In Washington, meanwhile, Hillary Clinton was pursuing a Haiti strategy that dovetailed neatly with her husband's efforts. Within the State Department, Haiti was viewed, in the words of one official, as a "laboratory": a petri dish in which America could prove that it could be a force for good in the world. The impulse falls squarely within the Clinton doctrine known as "smart power," which stresses the importance of diplomacy and development to further U.S. interests. For too long, Clinton believed, the West had embraced "development for development's sake," throwing money at poor countries without demanding either accountability or results. Haiti had received so much foreign assistance over the years — more than $300 million annually from the U.S. alone — that it had become a virtual, albeit dysfunctional, ward of the West, and a poster child for the inadequacies of foreign aid.
Reitman’s examination of the role that the Clintons have played in implementing a development plan for Haiti – a process in motion before the quake – is neatly pieced together:
Manufacturing, [Bill] Clinton believed, was "a great opportunity, not only for investors to come and make a profit but for the people of Haiti to have a more secure and a more broadly shared, prosperous future." He also envisioned a myriad of other possibilities, from tourist hotels to outsourced call centers.
By that Christmas, [Hillary Clinton’s Chief-of-Staff, Cheryl] Mills and her team had identified four key pillars for aid — health, energy, agriculture and security — that promised what seemed like the highest return, and were preparing to send a report on the new Haiti strategy to the National Security Council for review. Bill Clinton's hands-on approach had also begun to pay off: Two international hotel chains had committed to projects in Haiti, and new industrial parks were in the works with interest from American, South Korean and Irish investors. The Vietnamese military was in negotiations to buy a controlling share of Haiti's state-owned telephone company, and the Hotel Montana in Port-au-Prince was making plans to open a shopping arcade.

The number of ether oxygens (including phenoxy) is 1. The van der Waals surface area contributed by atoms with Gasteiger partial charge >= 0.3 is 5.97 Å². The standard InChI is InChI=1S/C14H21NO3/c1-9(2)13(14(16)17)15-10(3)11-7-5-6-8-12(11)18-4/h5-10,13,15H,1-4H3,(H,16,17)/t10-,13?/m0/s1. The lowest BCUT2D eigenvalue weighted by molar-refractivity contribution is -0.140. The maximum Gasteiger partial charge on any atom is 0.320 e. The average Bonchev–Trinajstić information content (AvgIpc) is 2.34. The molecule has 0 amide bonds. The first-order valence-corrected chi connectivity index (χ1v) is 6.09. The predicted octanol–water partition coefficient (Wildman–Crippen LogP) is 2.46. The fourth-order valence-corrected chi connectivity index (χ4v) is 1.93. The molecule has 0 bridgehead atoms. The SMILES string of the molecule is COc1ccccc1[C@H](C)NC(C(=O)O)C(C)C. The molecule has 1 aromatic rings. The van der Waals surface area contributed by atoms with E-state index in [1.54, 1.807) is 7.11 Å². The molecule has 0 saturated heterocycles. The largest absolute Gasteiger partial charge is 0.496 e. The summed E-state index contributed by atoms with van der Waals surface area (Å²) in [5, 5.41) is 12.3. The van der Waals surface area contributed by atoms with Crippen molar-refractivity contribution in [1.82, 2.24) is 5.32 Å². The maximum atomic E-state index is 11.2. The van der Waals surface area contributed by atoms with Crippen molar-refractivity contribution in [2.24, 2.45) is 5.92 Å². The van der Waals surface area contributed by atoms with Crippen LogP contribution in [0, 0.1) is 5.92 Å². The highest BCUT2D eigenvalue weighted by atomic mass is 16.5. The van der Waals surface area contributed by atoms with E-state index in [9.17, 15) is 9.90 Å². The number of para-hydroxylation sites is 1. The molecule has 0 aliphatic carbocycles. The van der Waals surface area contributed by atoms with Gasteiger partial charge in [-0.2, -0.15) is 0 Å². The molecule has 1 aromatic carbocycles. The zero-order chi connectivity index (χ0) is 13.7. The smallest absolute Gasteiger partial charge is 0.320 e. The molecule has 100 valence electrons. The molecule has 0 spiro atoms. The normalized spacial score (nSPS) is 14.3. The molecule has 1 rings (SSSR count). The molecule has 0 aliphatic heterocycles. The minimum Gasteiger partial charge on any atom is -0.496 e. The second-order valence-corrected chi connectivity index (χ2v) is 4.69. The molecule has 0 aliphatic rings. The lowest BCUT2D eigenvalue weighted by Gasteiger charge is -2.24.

Then came the earthquake. The tragedy put "a dent in expectations," as one State Department official puts it, but it "didn't completely destroy the underlying economic opportunities." Immediately after the quake, in fact, Bill Clinton was not only talking about Haiti's reconstruction but was casting the tragedy as an opportunity for the country to "re-imagine" itself, using a modified version of the Collier plan that had already been endorsed by both the U.S. and Haitian governments. "Is this going to be hard? Yes," Clinton said in a teary-eyed interview with The Miami Herald. "Do I think we can do it? Absolutely, I do."